Sunday, August 4, 2013

Tanning course and spring on the way

I am exhausted. It was day two of my three day tanning course and everything is right on schedule. I am really pleased with how it is going and my participants are really seeming to enjoy themselves, but I am pretty tired now.

There are 6 participants in the course. I was expecting 9 but three that were coming together couldn't make it, but it turns out that 6 is an ideal number for the size of my tanning shed.

Here are two ladies fleshing sheep skins. Everyone did a really good job on their skins and they should be proud of what they take home. They each have a fox, sheep and rabbit skin to do.

I did have a few moments to go around the veggies and everything is making ready for spring. I know that the plants don't really decide but it is obvious that we have had enough cold hours and dark hours to prompt them all to start their spring growth.

I am picking off rhubarb flowers most days to keep them producing, and the buds on the gooseberries and redcurrents are almost popping.
I went to pick the neighbour some parsley and it is also sending up flower stalks.

We have the coldest and wettest weather of the year yet to come over the next 6 weeks but the plants will have to put up with it.

Spring is my worst month for vegetables as everything starts bolting and I don't have much to offer. I hope I am a little more prepared than last year. At least I had more stuff over winter but I still have the spring problem which doesn't have any easy answers :(

Friday, August 2, 2013

What the!!!

Today my sister Larceny, who doesn't have anything like a green thumb, phoned all distressed.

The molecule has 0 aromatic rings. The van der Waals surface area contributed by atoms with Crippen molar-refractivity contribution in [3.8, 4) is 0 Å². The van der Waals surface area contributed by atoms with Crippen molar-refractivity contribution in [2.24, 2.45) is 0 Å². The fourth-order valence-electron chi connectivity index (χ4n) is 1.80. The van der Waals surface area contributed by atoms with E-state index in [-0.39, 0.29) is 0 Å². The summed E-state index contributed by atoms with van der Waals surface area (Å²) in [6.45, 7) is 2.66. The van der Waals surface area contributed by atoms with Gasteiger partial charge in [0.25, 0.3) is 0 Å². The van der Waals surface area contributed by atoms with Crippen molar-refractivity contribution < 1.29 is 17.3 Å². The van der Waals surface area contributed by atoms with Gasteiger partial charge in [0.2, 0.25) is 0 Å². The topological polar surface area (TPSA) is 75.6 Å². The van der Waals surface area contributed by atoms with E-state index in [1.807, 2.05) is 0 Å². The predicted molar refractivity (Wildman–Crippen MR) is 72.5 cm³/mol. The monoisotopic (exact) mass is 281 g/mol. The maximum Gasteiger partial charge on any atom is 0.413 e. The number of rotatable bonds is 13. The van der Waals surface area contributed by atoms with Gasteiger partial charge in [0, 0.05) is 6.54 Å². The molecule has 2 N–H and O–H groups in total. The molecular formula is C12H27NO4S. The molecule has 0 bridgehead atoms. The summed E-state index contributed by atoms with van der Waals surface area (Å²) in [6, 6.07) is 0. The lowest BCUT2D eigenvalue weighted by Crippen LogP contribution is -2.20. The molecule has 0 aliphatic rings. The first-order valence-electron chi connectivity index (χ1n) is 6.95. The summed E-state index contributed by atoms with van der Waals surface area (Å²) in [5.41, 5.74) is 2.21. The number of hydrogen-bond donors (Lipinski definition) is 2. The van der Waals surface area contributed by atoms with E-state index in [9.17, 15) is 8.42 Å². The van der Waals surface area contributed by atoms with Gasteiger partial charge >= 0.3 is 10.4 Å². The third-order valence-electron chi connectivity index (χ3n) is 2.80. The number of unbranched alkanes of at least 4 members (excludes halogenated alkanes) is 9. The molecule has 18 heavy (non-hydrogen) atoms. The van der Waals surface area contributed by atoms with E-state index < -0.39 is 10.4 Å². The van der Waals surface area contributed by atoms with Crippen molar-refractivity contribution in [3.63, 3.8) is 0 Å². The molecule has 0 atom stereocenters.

She had pampered and coddled her little patch of beetroot for the past 5 months and was so proud of them. Today was the day of reckoning and she proudly picked and brought them into the house to make a choc beetroot cake. All was going well, peeled, boiled and mashed. Then sat on the bench to cool.

Well blow me down, she came back to find that her 4 cats had got up on the bench and gobbled the lot, all half a kilo of it. I was flabbergasted, I never would have guessed that cats liked beetroot. You learn something every day. Apparently they looked a bit strange with their pink bibs but my sister wasn't amused at all.

 Well I did my own cooking last night. I know it isn't related to food gardening but I just had to share as these Nutella brownies were so good. I made a double batch but they are all gone now, yummo.

Here is my recipe (the double batch which makes around 24 or so)

2 1/2 cups nutella
2 eggs
1/2 cup plain flour
1 cup SR flour
1 banana, mashed

Warm the oven to 180C (350F). Line a slice tray with baking paper. Mix all together to make a firm mix and spoon into the tray. Cook for 15 to 17 minutes, no longer or they may go a bit dry. Cool for 10 minutes before slicing. They will be gooey and chewy.

PS, I did give some to the neighbours so I wasn't THAT greedy.

Ok, so I have to add something to this post about the gardens so I took a picture of some perennial leeks. I love these as they are always around so useful to give my customers when there is nothing much else around.

They produce 'babies' around the base of each mature plant and you can just take the little ones out and replant. If you have too many offsets you can use them like spring onions. You can see one of the offsets in this photo.

For some reason perennial leeks don't grow very large for me no matter how I look after them. They are very small compared to regular leeks, but I suppose that if I grow enough of them it doesn't matter.